The bottom one is connected in astable mode and can be set with the "freq." potentiometer between cca 2 and 20Hz, to enable viewing of the pulse waveforms on a non-storage oscilloscope. It triggers the upper one, which is wired as a one-shot and determines the width of the pulse, which can be set with the "width" potentiometer between cca 5 and 100 microseconds. The three transistors amplify the pulses and shift the levels to values appropriate for driving g1 and g2 of the PL519.

A photo of the hardware Fig 6. A photo of the prototype modulator

I soon found out that at g1=-100V and g2=+200V, the PL519 starts to 'leak' current at about 2kV of anode voltage. On the other side, with g1=0V and g2=0V it won't open fully. That's why I added the circuit for g2 modulation. So the tube is operated with g1=-100V, g2=0V for cutoff and g1=0V, g2=200V for conduction. Maybe with -200V bias for g1 it could be operated with g2 fixed at +200V.


The only non-trivial demand on the HV supply for charging the energy storage caps is that it must be floating (well insulated transformer). It is nice if it's regulated, but not mandatory. If one monitors the voltage with a suitable HV voltmeter, even a variac/neon transformer + rectifier combo can be used.


Usually, the TWTs have some extra electrodes between cathode and helix. The required voltages vary widely, but luckily the current consumption is low. That means one can use simple resistive dividers. Manufacturers mostly specify that at switch on, these voltages must rise in proportion with the helix voltage, or else must come up last. If the divider is connected as shown in fig 7, the voltages will rise proportionally. The current through the resistors will flow only during the pulse.

schematic of the TWT grid circuit
Fig 7. Grid voltage divider

To prevent the stray capacitances of the wires and electrodes to influence the shape of the voltages, the resistance of the divider should be relatively low. Since current flows only during the short pulse, the power rating of the resistors is not the problem, provided they can stand the voltage (flashover). The lower limit on their resistance is set by the droop they would cause on the helix capacitor voltage during the pulse.
Alternatively, one could add a small capacitor between grid and cathode to delay the voltage rise on the grid.
In some tubes, the beam can be turned on and off by a single grid. In that case, one can eliminate the big modulator for the helix voltage and make only a small one for the modulating grid, with the helix voltage permanently applied to the tube. The problem is that the grid modulator has to work close to cathode potential. Perhaps a pulse transformer could be used.


Switch on the TWT heater. This is usually 6.3V, up to a few amps for bigger tubes. Use a well insulated transformer, since it must withstand the full helix voltage between primary and secondary! Also try to reduce stray capacitances here (short wires etc). Wait for the prescribed warm up time (a few minutes typically). Connect an oscilloscope to monitor at least the helix current and desirably the collector current on a second scope channel. Initially, I intended the 10 ohm resistor in the cathode of PL519 for helix current monitoring, but sometimes the G2 current of PL519 will distort the picture, so it's necessary to put a separate resistor in the helix (ground) lead of the TWT to monitor the helix current. Apply the high voltage and switch on the modulator. If you have a (digital) storage oscilloscope, turn on the modulator at lowest frequency for just a few pulses (the 'STOP' switch, Fig 5). If the tube is OK, the helix current should be something like fig 8 below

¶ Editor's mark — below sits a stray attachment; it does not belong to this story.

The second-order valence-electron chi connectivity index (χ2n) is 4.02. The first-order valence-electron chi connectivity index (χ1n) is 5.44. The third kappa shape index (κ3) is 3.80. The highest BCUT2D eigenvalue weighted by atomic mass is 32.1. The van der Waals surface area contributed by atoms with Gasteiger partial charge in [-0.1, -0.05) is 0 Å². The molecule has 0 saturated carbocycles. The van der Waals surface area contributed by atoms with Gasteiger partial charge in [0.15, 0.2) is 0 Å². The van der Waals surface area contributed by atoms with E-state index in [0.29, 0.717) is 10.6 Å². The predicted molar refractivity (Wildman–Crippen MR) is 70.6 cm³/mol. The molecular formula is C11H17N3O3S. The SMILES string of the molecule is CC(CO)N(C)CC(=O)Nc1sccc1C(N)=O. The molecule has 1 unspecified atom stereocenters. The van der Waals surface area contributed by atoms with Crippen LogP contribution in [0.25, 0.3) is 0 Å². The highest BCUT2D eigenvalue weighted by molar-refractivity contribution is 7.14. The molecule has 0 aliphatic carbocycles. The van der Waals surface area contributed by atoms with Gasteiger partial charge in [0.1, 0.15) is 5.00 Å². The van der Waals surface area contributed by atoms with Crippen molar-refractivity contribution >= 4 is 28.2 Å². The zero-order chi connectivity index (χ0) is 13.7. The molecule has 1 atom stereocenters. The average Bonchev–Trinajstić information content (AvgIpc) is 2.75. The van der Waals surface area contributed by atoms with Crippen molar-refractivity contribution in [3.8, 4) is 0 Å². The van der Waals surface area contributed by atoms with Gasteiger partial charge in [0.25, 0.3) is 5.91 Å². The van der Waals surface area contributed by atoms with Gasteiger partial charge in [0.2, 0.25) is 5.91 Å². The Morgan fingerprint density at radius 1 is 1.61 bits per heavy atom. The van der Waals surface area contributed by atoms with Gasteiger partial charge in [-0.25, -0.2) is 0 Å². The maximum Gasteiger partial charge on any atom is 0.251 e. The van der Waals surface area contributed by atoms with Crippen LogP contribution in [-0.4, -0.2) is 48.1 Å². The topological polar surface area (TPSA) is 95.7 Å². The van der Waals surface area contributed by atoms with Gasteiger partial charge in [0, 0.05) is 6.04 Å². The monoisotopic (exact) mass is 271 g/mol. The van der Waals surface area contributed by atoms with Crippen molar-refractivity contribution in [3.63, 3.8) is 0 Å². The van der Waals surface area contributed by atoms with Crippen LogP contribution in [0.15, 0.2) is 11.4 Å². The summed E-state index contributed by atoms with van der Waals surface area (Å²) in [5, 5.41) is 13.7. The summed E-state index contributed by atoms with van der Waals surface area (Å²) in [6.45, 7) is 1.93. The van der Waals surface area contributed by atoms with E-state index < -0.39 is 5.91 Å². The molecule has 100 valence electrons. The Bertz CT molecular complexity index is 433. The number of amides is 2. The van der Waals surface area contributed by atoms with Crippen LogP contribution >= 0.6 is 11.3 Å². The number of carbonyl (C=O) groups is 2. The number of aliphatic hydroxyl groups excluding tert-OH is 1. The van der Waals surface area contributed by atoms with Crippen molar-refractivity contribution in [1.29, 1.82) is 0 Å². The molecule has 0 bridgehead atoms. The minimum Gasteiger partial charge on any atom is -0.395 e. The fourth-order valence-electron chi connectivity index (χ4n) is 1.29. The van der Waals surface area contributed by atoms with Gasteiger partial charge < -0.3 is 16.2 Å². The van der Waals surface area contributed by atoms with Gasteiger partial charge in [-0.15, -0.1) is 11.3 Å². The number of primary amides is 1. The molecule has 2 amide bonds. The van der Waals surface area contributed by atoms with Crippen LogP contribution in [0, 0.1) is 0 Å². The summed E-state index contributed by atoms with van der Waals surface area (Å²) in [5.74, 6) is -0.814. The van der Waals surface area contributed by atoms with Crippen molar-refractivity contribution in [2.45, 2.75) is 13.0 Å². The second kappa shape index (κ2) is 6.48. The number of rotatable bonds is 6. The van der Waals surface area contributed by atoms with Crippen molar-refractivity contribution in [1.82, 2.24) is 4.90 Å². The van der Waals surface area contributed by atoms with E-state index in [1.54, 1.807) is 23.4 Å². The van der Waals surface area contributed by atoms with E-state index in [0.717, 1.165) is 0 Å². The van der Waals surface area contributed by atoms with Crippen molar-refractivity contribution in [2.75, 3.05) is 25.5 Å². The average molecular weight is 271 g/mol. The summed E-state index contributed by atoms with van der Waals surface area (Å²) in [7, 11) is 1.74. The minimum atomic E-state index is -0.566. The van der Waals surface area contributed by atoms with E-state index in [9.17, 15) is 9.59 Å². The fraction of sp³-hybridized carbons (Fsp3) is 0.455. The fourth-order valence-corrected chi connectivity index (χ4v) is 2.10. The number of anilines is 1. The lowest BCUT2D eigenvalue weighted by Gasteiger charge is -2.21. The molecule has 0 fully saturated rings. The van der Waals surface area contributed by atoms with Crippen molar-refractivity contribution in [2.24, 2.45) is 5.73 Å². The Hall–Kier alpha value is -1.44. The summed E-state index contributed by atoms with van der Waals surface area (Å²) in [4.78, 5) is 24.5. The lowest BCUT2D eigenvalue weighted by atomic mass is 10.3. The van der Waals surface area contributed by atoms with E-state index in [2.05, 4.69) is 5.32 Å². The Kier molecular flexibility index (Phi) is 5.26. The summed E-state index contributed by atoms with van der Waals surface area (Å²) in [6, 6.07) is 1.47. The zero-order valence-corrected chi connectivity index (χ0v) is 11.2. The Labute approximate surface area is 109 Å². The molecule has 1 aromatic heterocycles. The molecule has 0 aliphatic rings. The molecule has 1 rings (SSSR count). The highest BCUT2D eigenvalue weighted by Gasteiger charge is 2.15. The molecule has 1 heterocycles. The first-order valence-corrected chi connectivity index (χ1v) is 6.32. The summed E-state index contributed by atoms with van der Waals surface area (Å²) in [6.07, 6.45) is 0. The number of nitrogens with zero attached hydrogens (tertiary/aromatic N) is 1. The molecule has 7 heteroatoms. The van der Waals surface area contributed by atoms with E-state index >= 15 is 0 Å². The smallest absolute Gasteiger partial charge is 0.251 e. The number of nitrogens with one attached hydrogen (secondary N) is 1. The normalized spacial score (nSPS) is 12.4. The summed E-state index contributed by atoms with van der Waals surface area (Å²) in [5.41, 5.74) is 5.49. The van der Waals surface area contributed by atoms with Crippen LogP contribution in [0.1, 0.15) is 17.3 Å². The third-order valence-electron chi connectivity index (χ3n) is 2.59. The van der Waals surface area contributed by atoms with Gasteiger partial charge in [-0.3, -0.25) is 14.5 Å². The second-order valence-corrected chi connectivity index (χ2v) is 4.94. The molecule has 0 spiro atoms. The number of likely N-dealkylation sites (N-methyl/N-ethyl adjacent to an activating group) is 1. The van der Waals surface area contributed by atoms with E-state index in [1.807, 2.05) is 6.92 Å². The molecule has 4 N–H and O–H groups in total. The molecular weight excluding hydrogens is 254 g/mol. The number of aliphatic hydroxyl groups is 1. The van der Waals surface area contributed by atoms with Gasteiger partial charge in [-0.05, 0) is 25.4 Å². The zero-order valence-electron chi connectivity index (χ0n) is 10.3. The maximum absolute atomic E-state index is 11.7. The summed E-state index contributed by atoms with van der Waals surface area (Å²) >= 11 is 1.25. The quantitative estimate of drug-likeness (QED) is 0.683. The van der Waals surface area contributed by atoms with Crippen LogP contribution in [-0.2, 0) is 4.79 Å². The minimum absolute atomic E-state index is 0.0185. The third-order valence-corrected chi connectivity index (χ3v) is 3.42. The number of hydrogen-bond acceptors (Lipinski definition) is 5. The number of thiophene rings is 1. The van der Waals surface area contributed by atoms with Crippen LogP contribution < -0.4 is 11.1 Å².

A drawing of the helix current pulse shape
Fig 8. Helix current shape

and you should have full collector current. The 'horns' on the helix current pulse are caused partly by stray capacitances and partly because of poor focusing during the rise time of the voltages. These horns can be several times higher than the maximum allowed helix current, but that's normal - don't worry about them. The steady state helix current, which is important in CW operation of the tube equals the midpoint 'valley' value of the waveform. If the valley isn't flat in the middle, try lengthening the pulse. If you have a suitable HV oscilloscope probe, also check the rise time of the voltages to see if they are ok (less than 1/4 of the pulse width) and when the current overshoot should end. When tuning up the tube DC-wise, your goal is to get most of the electrons through the tube to the collector - that means the lowest possible midpoint helix current. Most of the cathode current should end as the collector current, which should be close to the specified value for the tube. If the currents aren't what they should be, try varying the voltages and applying magnets to the (cathode end of the) tube. Changing the heater voltage could also help. If you manage to get good values for the currents, then you can apply RF. Use a suitable coupler at the output which will give you cca 10..100mW of peak power and a diode detector connected to an oscilloscope to monitor power. The detector can be calibrated usin low power CW RF and DC coupling on the scope.


A reatively simple circuit, using mostly off the shelf components enables one to do many measurements on TWT's, including ones that are not possible or safe for the tube with normal power supply in continous regime. This includes reviving and refocusing of old and/or damaged tubes. By using short pulses, one can also avoid thermal and RF loading problems and test high power tubes with a small low-current HV supply.


[1] Jim Vogler WA7CJO: Optimizing TWT Power Output for Narrow Band CW-SSB Operation, Proceedings of the 9th int. EME conference, Ro de Janeiro 2000.

[2] Marko Cebokli S57UUU: A TWT Power Supply, Proceedings of the 7th int. EME conference, Washington DC 1996

Up to S57UUU EME Page

Copyright info